You’d never guess what Quentin Tarantino collects.
You know, it makes sense that Quentin Tarantino would curate an amazingly esoteric collection.
If you’re familiar with Tarantino’s classic films like Pulp Fiction or Reservoir Dogs, you’d know this guy has a… nonlinear approach to storytelling. But the more you learn about the guy, the more you’ll scratch your head wondering if he has achieved a level of genius that our feeble ape minds cannot comprehend. For example, this is a man who adamantly advertised shooting The Hateful Eight in 70MM… despite it being a previously dead format that wouldn’t mean much to general audiences. Also, let’s not forget the time he recommended that kids as young as 12 should see the R-rated Kill Bill. I mean, don’t get me wrong, the guy knows how to make a compelling argument, but… could you imagine anyone else saying stuff like that?
With all of that said, I’ll give you one last chance to guess what Quentin Tarantino likes to collect. Does it have anything to do with what I said above? Well, does Big Kahuna Burger make a tasty burger? Does Bill die in Kill Bill? Okay, I’m already out of ways to stall while you come up with your answer. Anyway, without further adieu…
… Quentin Tarantino collects board games based on vintage TV Shows and movies. Because of course he would be into the most niche collectible possible that still pertains to film.
Believe it or not, Tarantino’s love of collecting goes back to at least the early 90s, if not earlier. The famed film director briefly discussed his passion for collecting board games in a 1994 interview with Rolling Stone, only one month after the US premiere of Pulp Fiction. During the interview, Tarantino insinuates that he was looking for something movie-related to collect, and eventually he settled on board games out of practicality.
“I’ve been collecting [movie memorabilia] for years,” Tarantino told Rolling Stone. “Then I finally decided I wanted to start collecting something new. At first I chose lunch boxes, but… they’re just too f—ing expensive. And as for dolls, well, you can’t have much fun with them! You have to keep them in the box. So, I started with board games.”
We don’t know if this is the first time Tarantino ever spoke about his board game collection, but it’s certainly the most well-known instance of it. Heck, the fact that an article from 1994 is our meatiest nugget of information should speak for itself. Fortunately, we can at least confirm it’s not the only time he’s spoken about his collection publicly.
During a 1996 appearance on Tom Snyder’s The Late Late Show, an astute fan called in to the show to learn more about Tarantino’s board games. Thanks to the power of the internet, we actually have access to two clips from the show that more or less capture Tarantino’s answer to the question, albeit with an awkward break in between. We’ve embedded these videos below for your viewing pleasure.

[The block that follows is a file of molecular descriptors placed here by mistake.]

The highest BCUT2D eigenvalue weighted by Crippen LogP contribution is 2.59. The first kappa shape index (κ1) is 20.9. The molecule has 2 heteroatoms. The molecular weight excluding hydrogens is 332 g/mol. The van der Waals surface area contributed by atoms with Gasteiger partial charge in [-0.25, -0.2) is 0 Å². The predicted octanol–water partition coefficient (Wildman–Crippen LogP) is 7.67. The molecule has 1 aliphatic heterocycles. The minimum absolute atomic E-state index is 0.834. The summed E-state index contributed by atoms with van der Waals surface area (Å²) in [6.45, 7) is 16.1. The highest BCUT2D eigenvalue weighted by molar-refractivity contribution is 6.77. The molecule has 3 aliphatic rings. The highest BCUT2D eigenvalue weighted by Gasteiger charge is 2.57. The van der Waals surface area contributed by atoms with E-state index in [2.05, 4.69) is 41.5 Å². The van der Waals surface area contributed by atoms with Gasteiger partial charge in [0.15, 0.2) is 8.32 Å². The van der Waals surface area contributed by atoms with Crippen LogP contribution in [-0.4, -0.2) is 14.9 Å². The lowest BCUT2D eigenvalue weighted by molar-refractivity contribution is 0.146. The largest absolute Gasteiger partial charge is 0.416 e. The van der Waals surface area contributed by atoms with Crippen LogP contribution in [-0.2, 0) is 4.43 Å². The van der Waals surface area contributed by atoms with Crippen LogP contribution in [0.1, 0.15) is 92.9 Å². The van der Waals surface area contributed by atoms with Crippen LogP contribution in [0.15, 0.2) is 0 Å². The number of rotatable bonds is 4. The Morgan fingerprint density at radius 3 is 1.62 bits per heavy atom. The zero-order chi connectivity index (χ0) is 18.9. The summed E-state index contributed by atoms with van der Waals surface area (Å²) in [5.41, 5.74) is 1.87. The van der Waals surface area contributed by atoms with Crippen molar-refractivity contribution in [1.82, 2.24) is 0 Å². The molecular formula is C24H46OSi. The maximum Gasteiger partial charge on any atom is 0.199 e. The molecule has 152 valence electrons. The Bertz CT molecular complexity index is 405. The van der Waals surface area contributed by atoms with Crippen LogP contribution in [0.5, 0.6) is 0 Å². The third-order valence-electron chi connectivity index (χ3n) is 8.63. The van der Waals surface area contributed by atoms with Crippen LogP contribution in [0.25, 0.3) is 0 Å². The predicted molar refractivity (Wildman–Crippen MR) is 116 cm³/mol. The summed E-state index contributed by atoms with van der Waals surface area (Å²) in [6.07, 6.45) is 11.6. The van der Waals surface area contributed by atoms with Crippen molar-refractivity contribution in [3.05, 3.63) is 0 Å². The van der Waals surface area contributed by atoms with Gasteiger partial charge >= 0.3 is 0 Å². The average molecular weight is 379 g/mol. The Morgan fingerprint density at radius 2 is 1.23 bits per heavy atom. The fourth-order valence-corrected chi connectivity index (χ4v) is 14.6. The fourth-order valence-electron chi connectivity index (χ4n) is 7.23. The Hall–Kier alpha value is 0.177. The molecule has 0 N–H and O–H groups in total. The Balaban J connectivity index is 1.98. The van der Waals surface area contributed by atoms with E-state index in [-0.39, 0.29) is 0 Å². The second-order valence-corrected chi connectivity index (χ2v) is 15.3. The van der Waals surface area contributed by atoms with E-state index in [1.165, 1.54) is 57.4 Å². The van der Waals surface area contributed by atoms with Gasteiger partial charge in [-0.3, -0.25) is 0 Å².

While the Rolling Stone article conveyed Tarantino’s collection as almost incidental, here we really get to see the man passionate about board games. And honestly, it’s amazing on multiple levels. Here’s a critically acclaimed director gushing about his niche collection in a time when collecting wasn’t quite as in vogue as it is now, yet he’s so confident that you can’t help but smile watching it. The talent to tell a good story truly transcends the world of T.V. and movies.
Now, normally on Celebrity Inventory, it usually turns out that celebrities use their amazing wealth to get some of the rarest collectibles you could ever imagine. This is also usually the place where I list the value of a celebrity’s rarest find and then I find a corner to go cry in if you know what I’m saying. That said, after running a couple preliminary searches on Tarantino’s T.V. and movie board games, it really does seem like he’s in a minority of collectors here. The Milton Bradley Mr. T board game – easily my favorite of the games Tarantino name dropped – can still be pretty easily found to the tune of $15 – $20 preowned. The Dawn of the Dead and Universe board games, on the other hand, are a bit harder to appraise. Both have been out of production for a long time, and it’s hard to find anyone selling them. So yes, signs definitely point towards those games being rare, but then again, perhaps no one is selling them since you can download the game boards yourself online.
Yet as we often say here on Gemr, a collectible’s true value is up to the person collecting it. While I’m not going to suggest Quentin Tarantino gets teary eyed looking at the Happy Days board game, I am going to suggest that he has some sentimental value towards his collection. Say what you will about the man, but this is a guy who loves movies and loves paying homage to the classics he grew up with. Even if his collection is really niche and specific, it’s still a representation of what he loves. A small representation, perhaps, but a representation all the same.
So here’s to you, Quentin Tarantino, as… well, you know, we can’t honestly let an article about valuable collectibles and Quentin Tarantino go by without referencing the time that a 145 year old Martin guitar was accidentally destroyed on the set of The Hateful Eight.
I laughed, I cringed, I cried. Tarantino truly is the master of creating unparalleled cinema magic.